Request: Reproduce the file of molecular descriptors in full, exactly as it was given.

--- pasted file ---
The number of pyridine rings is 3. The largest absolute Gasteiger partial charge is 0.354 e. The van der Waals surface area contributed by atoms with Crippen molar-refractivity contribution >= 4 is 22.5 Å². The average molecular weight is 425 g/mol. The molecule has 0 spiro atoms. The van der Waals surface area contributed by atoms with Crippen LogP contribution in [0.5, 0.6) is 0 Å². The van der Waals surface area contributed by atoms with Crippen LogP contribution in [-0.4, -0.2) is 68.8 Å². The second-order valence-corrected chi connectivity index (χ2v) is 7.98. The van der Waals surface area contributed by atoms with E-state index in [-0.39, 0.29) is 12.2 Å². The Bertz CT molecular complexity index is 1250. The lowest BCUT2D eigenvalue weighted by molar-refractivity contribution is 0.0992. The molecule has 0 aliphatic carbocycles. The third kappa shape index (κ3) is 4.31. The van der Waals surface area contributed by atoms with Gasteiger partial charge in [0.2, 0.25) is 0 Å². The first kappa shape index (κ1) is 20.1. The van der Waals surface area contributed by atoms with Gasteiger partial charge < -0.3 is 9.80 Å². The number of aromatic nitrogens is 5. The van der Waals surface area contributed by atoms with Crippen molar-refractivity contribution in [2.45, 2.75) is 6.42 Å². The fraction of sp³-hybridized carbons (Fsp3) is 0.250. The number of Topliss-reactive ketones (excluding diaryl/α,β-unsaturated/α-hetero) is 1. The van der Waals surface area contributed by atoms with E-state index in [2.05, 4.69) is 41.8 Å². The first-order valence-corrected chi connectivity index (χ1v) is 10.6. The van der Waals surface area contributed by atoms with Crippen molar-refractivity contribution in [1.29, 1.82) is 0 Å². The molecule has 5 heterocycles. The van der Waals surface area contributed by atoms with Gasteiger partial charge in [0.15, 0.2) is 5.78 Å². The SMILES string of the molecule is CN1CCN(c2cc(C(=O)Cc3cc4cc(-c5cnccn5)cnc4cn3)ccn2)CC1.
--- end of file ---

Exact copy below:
The number of pyridine rings is 3. The largest absolute Gasteiger partial charge is 0.354 e. The van der Waals surface area contributed by atoms with Crippen molar-refractivity contribution >= 4 is 22.5 Å². The average molecular weight is 425 g/mol. The molecule has 0 spiro atoms. The van der Waals surface area contributed by atoms with Crippen LogP contribution in [0.5, 0.6) is 0 Å². The van der Waals surface area contributed by atoms with Crippen LogP contribution in [-0.4, -0.2) is 68.8 Å². The second-order valence-corrected chi connectivity index (χ2v) is 7.98. The van der Waals surface area contributed by atoms with E-state index in [-0.39, 0.29) is 12.2 Å². The Bertz CT molecular complexity index is 1250. The lowest BCUT2D eigenvalue weighted by molar-refractivity contribution is 0.0992. The molecule has 0 aliphatic carbocycles. The third kappa shape index (κ3) is 4.31. The van der Waals surface area contributed by atoms with Gasteiger partial charge in [0.2, 0.25) is 0 Å². The first kappa shape index (κ1) is 20.1. The van der Waals surface area contributed by atoms with Gasteiger partial charge < -0.3 is 9.80 Å². The number of aromatic nitrogens is 5. The van der Waals surface area contributed by atoms with Crippen molar-refractivity contribution in [2.45, 2.75) is 6.42 Å². The fraction of sp³-hybridized carbons (Fsp3) is 0.250. The number of Topliss-reactive ketones (excluding diaryl/α,β-unsaturated/α-hetero) is 1. The van der Waals surface area contributed by atoms with E-state index in [2.05, 4.69) is 41.8 Å². The first-order valence-corrected chi connectivity index (χ1v) is 10.6. The van der Waals surface area contributed by atoms with Crippen molar-refractivity contribution in [1.29, 1.82) is 0 Å². The molecule has 5 heterocycles. The van der Waals surface area contributed by atoms with Gasteiger partial charge in [0.15, 0.2) is 5.78 Å². The SMILES string of the molecule is CN1CCN(c2cc(C(=O)Cc3cc4cc(-c5cnccn5)cnc4cn3)ccn2)CC1.